The popular movements across North Africa resonated with people in sub-Saharan Africa, particularly in countries with repressive governments. Trade unionists, students and opposition politicians were inspired to organize demonstrations. People took to the streets because of their political aspirations, the quest for more freedom, and a deep frustration with a life in poverty. They protested against their desperate social and economic situation and the rise in living costs. Rapid urbanization means that many Africans live without adequate housing, often in slums, where they lack the most basic facilities and are at constant risk of forced eviction by the authorities. People who are forcibly evicted often lose their belongings when their homes are destroyed. Many also lose their livelihood, which pushes them further into poverty. Thousands of people were affected when mass forced evictions took place in at least five informal settlements in Nairobi, Kenya. Hundreds of people were forcibly evicted from a settlement in the Federal Capital Territory of Nigeria. Forced evictions also continued in N'Djamena, Chad, and in different parts of Angola.
by events in North Africa, anti-government protesters took to the streets in Khartoum and other towns across Sudan. In Uganda, opposition politicians called on people to imitate the Egyptian protests and take to the streets, but violence marred the demonstrations. The Ugandan government banned all public protests. In Zimbabwe, a group of about 45 activists were arrested in February, merely for discussing events in North Africa. Six of them were initially charged with treason. In April, the Swaziland authorities repressed similar protests with excessive force. Security forces used live ammunition against anti-government protesters in Angola, Burkina Faso, Guinea, Liberia, Malawi, Mauritania, Nigeria, Senegal, Sierra Leone and South Sudan, resulting in many casualties. The authorities usually failed to investigate the excessive use of force and nobody was held to account for the deaths caused. Human rights defenders, journalists and political opponents in most African countries continued to be arbitrarily arrested and detained, beaten, threatened and intimidated. Some were killed by armed groups or government security forces. Governments tried to control publicly available information in Burundi, the DRC, Equatorial Guinea, Ethiopia, Gambia, Guinea, Guinea-Bissau, Liberia, Madagascar, Somalia, Sudan and Uganda. They placed restrictions on reporting certain events, closed down or temporarily suspended radio stations, blocked specific websites or banned the publication of certain newspapers.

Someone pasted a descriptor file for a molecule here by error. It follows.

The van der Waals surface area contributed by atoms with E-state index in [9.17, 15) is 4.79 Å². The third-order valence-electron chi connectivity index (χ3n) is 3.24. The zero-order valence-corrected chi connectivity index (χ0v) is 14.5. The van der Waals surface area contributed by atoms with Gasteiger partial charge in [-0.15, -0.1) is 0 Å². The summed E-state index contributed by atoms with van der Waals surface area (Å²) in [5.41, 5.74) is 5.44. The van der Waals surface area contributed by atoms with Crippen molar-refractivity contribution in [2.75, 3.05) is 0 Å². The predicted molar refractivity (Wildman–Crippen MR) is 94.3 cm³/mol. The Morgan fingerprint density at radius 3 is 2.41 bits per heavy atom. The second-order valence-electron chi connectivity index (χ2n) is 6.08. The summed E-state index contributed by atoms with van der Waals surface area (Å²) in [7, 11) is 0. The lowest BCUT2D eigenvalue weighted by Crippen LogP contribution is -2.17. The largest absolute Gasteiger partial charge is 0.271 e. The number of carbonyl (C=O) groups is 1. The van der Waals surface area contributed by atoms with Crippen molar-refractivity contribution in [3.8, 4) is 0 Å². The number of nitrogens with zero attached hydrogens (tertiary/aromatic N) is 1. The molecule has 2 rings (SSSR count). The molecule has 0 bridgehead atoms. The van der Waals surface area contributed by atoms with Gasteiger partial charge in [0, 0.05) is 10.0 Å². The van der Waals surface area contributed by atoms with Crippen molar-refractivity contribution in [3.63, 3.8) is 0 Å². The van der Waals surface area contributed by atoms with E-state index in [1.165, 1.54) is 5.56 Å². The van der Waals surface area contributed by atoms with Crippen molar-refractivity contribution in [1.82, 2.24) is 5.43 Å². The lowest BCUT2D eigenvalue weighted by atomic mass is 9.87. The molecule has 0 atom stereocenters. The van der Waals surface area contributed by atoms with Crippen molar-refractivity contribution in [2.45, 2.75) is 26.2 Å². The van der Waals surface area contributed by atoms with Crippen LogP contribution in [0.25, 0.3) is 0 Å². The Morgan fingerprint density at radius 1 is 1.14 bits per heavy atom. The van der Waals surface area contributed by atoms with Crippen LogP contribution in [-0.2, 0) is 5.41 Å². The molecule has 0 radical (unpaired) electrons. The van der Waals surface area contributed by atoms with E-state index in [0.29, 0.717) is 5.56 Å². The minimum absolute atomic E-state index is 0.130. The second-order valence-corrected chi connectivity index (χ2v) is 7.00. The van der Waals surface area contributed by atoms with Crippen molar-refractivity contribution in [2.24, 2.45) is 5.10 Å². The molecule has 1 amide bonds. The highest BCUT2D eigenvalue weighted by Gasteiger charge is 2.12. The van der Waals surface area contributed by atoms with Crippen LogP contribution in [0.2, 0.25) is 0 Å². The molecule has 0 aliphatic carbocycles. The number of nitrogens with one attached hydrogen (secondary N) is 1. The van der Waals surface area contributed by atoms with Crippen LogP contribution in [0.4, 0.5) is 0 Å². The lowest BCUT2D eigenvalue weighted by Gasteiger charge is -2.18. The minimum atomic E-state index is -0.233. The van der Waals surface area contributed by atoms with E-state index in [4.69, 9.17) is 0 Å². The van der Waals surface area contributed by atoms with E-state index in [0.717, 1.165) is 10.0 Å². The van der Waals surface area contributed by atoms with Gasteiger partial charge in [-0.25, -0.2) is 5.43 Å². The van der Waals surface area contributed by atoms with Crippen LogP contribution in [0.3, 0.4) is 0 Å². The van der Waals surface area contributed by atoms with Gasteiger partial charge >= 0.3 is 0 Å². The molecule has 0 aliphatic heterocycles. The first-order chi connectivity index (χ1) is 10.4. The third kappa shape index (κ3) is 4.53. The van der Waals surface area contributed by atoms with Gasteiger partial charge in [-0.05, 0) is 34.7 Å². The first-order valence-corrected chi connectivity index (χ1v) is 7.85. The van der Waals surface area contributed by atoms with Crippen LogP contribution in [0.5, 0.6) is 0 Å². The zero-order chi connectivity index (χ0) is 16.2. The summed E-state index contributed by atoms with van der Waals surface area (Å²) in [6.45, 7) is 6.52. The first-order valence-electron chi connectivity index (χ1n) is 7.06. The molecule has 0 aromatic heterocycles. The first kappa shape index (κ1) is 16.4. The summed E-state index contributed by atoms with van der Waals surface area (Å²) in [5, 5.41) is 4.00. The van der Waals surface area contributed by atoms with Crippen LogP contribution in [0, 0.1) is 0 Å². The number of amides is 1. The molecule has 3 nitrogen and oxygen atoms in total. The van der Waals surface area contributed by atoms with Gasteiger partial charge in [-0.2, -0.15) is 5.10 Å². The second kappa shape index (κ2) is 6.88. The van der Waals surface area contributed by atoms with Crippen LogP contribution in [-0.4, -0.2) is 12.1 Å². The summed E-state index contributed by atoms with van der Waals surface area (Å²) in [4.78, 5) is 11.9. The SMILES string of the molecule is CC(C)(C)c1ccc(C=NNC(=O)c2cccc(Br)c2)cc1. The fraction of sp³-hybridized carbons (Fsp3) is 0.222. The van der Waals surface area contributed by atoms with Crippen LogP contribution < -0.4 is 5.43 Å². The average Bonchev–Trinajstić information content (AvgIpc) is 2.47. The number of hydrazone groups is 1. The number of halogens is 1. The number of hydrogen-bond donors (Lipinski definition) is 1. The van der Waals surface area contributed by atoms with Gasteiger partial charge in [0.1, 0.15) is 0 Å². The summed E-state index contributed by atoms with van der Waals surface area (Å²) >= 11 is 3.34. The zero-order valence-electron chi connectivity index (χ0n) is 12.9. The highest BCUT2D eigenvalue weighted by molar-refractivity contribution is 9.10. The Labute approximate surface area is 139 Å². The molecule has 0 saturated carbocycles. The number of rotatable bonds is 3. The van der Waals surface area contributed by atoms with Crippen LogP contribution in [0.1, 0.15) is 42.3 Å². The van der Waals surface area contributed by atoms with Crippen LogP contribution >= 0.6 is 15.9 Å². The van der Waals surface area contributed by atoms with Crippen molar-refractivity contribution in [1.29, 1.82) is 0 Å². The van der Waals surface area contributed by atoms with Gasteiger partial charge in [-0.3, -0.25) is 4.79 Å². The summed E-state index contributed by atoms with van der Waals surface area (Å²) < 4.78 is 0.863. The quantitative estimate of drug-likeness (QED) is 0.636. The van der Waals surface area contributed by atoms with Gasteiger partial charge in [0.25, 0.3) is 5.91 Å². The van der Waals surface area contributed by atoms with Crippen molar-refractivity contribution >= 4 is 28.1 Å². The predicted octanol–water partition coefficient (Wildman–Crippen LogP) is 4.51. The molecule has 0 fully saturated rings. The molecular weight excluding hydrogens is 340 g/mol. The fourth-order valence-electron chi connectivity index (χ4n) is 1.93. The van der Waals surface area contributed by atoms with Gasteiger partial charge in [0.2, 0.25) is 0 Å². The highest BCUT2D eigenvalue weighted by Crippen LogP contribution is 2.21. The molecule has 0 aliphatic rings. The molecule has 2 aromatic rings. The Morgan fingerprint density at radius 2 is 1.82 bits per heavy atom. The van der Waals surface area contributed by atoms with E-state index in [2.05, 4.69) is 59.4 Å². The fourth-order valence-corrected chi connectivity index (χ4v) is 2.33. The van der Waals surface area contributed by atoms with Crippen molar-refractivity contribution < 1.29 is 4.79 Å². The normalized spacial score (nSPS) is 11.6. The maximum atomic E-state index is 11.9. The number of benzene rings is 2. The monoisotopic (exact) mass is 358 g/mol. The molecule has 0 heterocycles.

Many human rights violations committed by security and law enforcement forces remained unaddressed. The authorities hardly ever initiated independent and impartial investigations in reported cases of arbitrary arrests and detention; torture or other ill-treatment; unlawful killings, including extrajudicial executions; and enforced disappearances. Only very rarely were individuals held to account for committing human rights violations. As a result, people have lost confidence in law enforcement agencies and the judiciary in many countries in the region. Impunity for human rights violations by law enforcement officers was pervasive in Burundi, Cameroon, Republic of Congo, DRC, Eritrea, Ethiopia, Gambia, Guinea, Guinea-Bissau, Kenya, Madagascar, Malawi, Mozambique, Nigeria, Senegal, Sudan, Swaziland, Tanzania and Zimbabwe. The number of people in pre-trial detention remained very high, as most countries' justice systems could not guarantee a fair trial without undue delay. Many people arrested had no access to legal representation. Detention conditions remained appalling in many countries, with overcrowding, a lack of access to basic sanitation facilities, health care, water or food, and a lack of prison staff. Detention conditions often fell below minimum international standards and constituted inhuman, cruel and degrading treatment or punishment.